Monthly Archives: November 2022

Misc: Formnext 2022 Review

Updates:

  • 2022/11/21: published
  • 2022/11/19: starting writeup

Introduction

Formnext 2022 was a 4 days Additive Manufacturing (AM) event in Frankfurt (Germany) November 15-18 2022, and it had ~750 exhibitors, two huge halls numbered 11 and 12 each with two floors. I attended the 4 days and it was pretty overwhelming. I try to give an overview, for myself to process what I saw, and perhaps for you who couldn’t attend.

E3D Online

E3D is an old timer among 3D printing enthusiasts, so I start with their booth:

I was surprised to get to know E3D manufactures for UltiMaker their CC printcore.

Duet3D

Duet3D is a small UK-based company, but very influential due their excellent and often praised customer support and support forum aside of their slowly expanding board selection:

I met Tony Lock, and we discussed current state of multi-axis support in Duet/RepRapFirmware, and he showed me the Open5X by Freddie Hong printing non-planar as crafted by FullControl.xyz

I briefly pitched my new tool VirtualGcodeController (vgcodectl) which sits between printing program and the device, and able to change G-code on the fly, transparently bi-directional – as I was told Duet has an alike infrastructure called Duet Software Framework (DSF) which I wasn’t aware of.

Multec

At german-based Multec booth I saw a multi-printhead setup with a rotating seal to prevent the inactive printheads leak filament – and a precise mechanism to lift the inactive printheads (patented):

3devo

Dutch-based company providing infrastructure to mix and extrude your own filament, not just for mixing different colors, but also different materials and achieve custom material properties – the only downside is the price-tag of those desktop filament extruders starting at 10K EUR – which is too high for its functionality for prosumers, and seems to aim for R&D departments of larger companies.

Commercial Slicers

As I have been entering slicing development more seriously, and closely paid attention to possible competitors or collaborators – and interestingly, the majority responded positively when I approached them:

CreateItREAL

A small danish company, who recently patented interlocking (Z-offsetted layers) printing patterns.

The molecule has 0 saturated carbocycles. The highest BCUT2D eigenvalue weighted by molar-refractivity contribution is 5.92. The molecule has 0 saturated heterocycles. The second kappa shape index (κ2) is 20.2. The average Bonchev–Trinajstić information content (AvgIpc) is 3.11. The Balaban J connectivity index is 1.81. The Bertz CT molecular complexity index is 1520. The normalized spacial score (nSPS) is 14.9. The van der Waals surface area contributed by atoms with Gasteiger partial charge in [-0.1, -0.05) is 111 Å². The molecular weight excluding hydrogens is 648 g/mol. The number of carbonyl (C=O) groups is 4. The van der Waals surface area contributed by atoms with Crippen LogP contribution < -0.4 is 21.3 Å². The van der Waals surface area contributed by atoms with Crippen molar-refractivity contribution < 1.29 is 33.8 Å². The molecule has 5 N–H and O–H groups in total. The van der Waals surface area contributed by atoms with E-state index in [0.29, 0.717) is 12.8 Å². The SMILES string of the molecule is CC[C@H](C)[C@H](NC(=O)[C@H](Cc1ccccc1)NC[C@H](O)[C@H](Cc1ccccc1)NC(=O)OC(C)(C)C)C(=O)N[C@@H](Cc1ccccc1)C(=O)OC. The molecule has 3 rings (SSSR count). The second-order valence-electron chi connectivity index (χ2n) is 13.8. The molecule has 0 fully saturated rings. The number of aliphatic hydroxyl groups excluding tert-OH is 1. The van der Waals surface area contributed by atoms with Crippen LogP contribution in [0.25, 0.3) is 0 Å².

I had a brief chat with Folmer Gringer Brem about industrial slicer capabilities and customer needs, and what I have researched the past year.

Adaxis

A new french company is providing non-planar 5-axis slicer with a nice GUI, and were open enough to give an actual demo and I was impressed by the responsiveness of the GUI but were tight-lipped to reveal anything about the internals – 5-axis slicer with infill patterns:

FreeD Printing

A small 2 person german company, a spin-off from the university Bochum, also coding 5-axis non-planar slicer, showing a small desktop 6-axis robot to print an overhang model, their own logo, and it has infill – which means, they actually did properly slice 5-axis G-code. They were reluctant to go into the details, as their IP represent their core asset as a company:

AiBuild

AiBuild has a huge booth, lots of advertising, has been very secretive last year as they didn’t want to demo their software without NDA to anyone – but while attending Formnext 2022 I was able to get to talk to people who purchased the software, and all of them have been giving me strange feedback: a sort of underwhelming sensation – the software is costly and not deliver what is advertised: you need to know a lot of slicing in order to use the software – there is nothing “Ai” (Artificial Intelligence) as the company name implies, at least not with their slicing software.

On their booth they had the usual non-planar printed pieces, but none of them had infill, so they all are printed in vase-mode or single wall.

One feature I saw though impressed me, it was the live quality control they implemented, having a nozzle camera and machine learning / AI to determine over- and under-extrusion – something which I would say one should have under control, but perhaps it was to illustrate the detection mechanism.

VShaper

Poland-based 5-axis printer manufacturer has progressed in hardware and software, and developed their own 5-axis slicer – the simulation shown as the actual printer prints – overall well designed.

I had a brief chat with Adam Wajda about the state of their hardware/software stack, very open and friendly exchange.

Duplex3D

Hungary-based startup with a dual delta setup printing upside and downside at the same time. They were present last year Formnext 2021 already but with an inactive printer, and this time showing the printer in action:

Beside reducing print-time the printer also is able to print pieces which otherwise are hard or impossible print when layer orientation is given and surface quality is of high priority.

UltiMaker

The newly merge Ultimaker + MakerBot = UltiMaker had no booth again, hardly any presence – the marketing / sales department seems in hybernation to skip such as event without their own booth, no hardware innovation on display, perhaps there is nothing (new) to show.

I visited the 3dimensional booth and someone showed me how to print “metal” (just steel as it turned out) with BASF metal filament on a Ultimaker S5, and having everything needed in a nice box and then send off to wash & sinter.

Snapmaker

Snapmaker announced a new machine called Snapmaker Artisan: single head operation, yet changeable heads: FDM head, CNC head, laser head – very sturdy desktop machine, using linear motors: